For example, at the outset of the pandemic, we sourced almost all our personal protective equipment from abroad. Now, by dollar value, almost half of all PPE is made in Canada. We had textile manufacturers who normally make underwear and ski jackets who transitioned to making medical gowns. Firms that normally make flight simulators or automobile parts were making ventilators. Distilleries were pumping out hand sanitizer. This represented a significant pivot of some of our industrial capacity. And it was only in an emergency that Canadians realized we could do it.

Author Profiles:

  • Ellen Corkery-Dooher is PwC Canada’s federal government and public sector leader. She works with government officials to tackle the organizational and transformation issues that challenge society. Based in Ottawa, she is a partner with PwC Canada.
  • Laura W. Geller is senior editor of strategy+business.

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Nigeria launches eNaira amid hope, scepticism – and plenty of uncertainty



Nigeria on Monday became the first African nation to launch a digital currency – the eNaira – a move its leaders said will expand access to banking, enable more remittances and even grow the economy by billions of dollars.

Africa’s most populous nation joins the Bahamas, the first to launch a general purpose central bank digital currency, known as the Sand Dollar, in October. China has ongoing trials and Switzerland and the Bank of France have announced Europe’s first cross-border experiment.

But experts and cryptocurrency users in the continent’s biggest economy say the fact that there are more questions than answers regarding the eNaira – and a large amount of worry over the consistency of Central Bank (CBN) rules – means the government faces a tough path to make the eNaira a success.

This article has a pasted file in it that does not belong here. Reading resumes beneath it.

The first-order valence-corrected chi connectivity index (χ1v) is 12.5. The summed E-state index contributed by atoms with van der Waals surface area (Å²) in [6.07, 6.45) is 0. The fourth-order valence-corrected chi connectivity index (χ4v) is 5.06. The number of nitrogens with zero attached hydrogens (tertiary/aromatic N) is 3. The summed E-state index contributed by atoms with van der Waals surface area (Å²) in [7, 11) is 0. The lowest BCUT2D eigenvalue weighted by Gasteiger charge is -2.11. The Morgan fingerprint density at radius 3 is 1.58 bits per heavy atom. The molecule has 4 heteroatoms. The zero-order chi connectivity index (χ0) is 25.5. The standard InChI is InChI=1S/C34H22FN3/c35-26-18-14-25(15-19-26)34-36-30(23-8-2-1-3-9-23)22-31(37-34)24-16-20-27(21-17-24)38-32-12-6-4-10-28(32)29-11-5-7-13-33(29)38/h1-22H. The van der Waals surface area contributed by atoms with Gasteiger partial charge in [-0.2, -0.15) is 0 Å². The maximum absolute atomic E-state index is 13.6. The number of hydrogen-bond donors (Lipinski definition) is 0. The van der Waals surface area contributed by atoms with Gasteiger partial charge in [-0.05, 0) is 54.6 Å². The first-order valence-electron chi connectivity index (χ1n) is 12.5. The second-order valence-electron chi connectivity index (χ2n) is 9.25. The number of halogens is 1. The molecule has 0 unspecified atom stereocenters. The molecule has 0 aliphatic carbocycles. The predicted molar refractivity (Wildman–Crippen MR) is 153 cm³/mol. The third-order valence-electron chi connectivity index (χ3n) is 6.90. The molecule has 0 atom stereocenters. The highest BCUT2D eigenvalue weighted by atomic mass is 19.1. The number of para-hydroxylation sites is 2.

Central Bank Governor Godwin Emefiele said during Monday’s launch that there had been “overwhelming interest and encouraging response”, adding that 33 banks, 2,000 customers and 120 merchants had already registered successfully with the platform, which is available via an app on Apple and Android.

Some 200 million nairas’ worth of eNaira, which will maintain parity with the traditional currency, has been issued to financial institutions, he said. President Muhammadu Buhari said use of the currency could grow the economy by $29 billion over ten years, enable direct government welfare payments and even increase the tax base.

Nigeria’s young, tech-savvy population has eagerly adopted digital currencies. Cryptocurrency use has grown quickly despite a Central Bank ban in February on banks and financial institutions dealing in or facilitating transactions in them.

Nigeria ranked seventh in the 2021 Global Crypto Adoption Index compiled by research firm Chainalysis. Official digital currencies, unlike crytocurrencies such as bitcoin, are backed and controlled by the central bank.

But some of what drove Nigeria’s enthusiastic adoption of cryptocurrencies was the Central Bank’s own shifting rules regarding accessing foreign currency – and the naira’s plunging value on parallel markets that saw savings shrink.

“It’s not clear looking at the CBN’s body of work that Nigerians would be comfortable using this,” said Ikemesit Effiong, head of research with Lagos-based consultancy SBM Intelligence.

He added that the CBN had not yet made clear whether users could transfer eNaira back into traditional naira, whether they could use cryptocurrency to buy or sell the eNaira or even whether there would be physical locations to use and transfer eNaira, or whether it would be entirely digital.

“There are more questions than answers, even though we are looking at the launch of this digital currency. The fact that this is the case so late in the game is concerning,” he told Reuters.

The CBN issued a nine-page FAQ, which said eNaira users would access it via the phone app, internet banking or a code dialled from mobile phones, but it did not address transferability or other questions raised by Effiong.

Only three local television channels were allowed to attend the launch, and officials took no questions.

For 28-year-old Ebuka Joseph, an art dealer and enthusiastic cryptocurrency user in the commercial capital, Lagos, the uncertainty means he will stay on the sidelines, for now.

His concerns centre on whether he would easily be able to change eNaira back into normal currency.

“I have had issues trusting the central bank … because they have already banned crypto,” he told Reuters. “I want to hear from people, see people use it, before I venture into it.”